Why marijuana can trigger paranoia
New research from the University of Oxford in the U.K. has found that psychological factors can lead to paranoia in people who use marijuana.
For the study, published in the journal Schizophrenia Bulletin, researchers tested the effect of THC, the main active ingredient in marijuana, on 121 participants ages 21 to 50. Two-thirds of the participants were injected with THC at a dose equivalent to a strong joint, while the others were given placebo. The effect of the drug lasted for 90 minutes.
Results showed that among those who were injected with THC, around 50 percent reported paranoid thoughts, compared with 30 percent of people who received placebo. As the compound left the bloodstream, the feelings of paranoia lessened. They also found that THC induced anxiety, worry, negative thoughts about oneself, changed perception and altered the perception of time.
After using a statistical analysis, researchers concluded that these negative feelings and changes in perception may actually cause paranoid feelings in marijuana users. The findings suggest that existing negative feelings may encourage a sense of paranoia when marijuana is used.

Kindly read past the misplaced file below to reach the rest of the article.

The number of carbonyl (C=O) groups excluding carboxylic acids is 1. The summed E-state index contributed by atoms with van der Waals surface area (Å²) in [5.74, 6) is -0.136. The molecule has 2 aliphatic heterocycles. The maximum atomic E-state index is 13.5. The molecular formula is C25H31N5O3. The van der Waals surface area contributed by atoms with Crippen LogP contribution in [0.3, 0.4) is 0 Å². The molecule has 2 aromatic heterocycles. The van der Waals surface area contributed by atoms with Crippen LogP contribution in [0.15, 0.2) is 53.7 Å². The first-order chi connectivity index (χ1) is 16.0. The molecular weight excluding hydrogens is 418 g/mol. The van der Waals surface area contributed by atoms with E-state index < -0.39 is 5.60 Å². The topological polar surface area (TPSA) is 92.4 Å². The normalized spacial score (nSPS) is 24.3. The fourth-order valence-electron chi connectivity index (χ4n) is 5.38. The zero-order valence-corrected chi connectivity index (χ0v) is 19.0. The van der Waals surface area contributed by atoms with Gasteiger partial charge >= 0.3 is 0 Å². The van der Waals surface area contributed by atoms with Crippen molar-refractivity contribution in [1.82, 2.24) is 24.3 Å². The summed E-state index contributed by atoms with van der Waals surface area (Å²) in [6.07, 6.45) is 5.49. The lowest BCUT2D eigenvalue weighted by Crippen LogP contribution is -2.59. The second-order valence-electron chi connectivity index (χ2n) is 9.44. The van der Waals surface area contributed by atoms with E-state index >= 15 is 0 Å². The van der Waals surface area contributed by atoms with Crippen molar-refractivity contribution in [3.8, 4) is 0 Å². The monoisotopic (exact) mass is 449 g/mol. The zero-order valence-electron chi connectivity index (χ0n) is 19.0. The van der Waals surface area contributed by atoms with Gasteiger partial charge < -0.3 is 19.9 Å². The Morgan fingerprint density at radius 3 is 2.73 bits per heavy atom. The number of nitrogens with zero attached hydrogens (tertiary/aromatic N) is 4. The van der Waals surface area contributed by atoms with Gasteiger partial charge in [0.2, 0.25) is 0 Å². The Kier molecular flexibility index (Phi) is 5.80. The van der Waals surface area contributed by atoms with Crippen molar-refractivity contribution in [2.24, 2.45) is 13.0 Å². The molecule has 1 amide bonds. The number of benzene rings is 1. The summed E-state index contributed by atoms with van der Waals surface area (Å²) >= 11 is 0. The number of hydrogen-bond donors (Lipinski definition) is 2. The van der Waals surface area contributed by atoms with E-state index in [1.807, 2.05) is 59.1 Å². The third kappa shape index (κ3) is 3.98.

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Sourced from: Medical News Today, Study: how marijuana causes paranoia
Injection stops diabetes in mice
There’s potentially good news for those with diabetes or a high risk of developing it. Researchers at the Salk Institute for Biological Studies say that with a single injection of a specific protein, they were able to restore blood sugar to healthy levels in mice with type 2 diabetes. This treatment also reversed insulin sensitivity and lacked the side effects common in most diabetes drugs currently on the market.
The team injected doses of the protein FGF1 into obese mice with diabetes to assess its potential impact on metabolism. They found that with a single dose, blood sugar levels quickly dropped to normal levels in all the diabetic mice.
The injections seemed to restore the body’s own ability to naturally regulate insulin and blood sugar levels, keeping glucose amounts within a safe range.
Next steps for the research team includes understanding how exactly FGF1 works as well as preparing for human trials.
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Sourced from: Science Daily, One injection stops diabetes in its tracks: Treatment reverses symptoms of type 2 diabetes in mice without side effects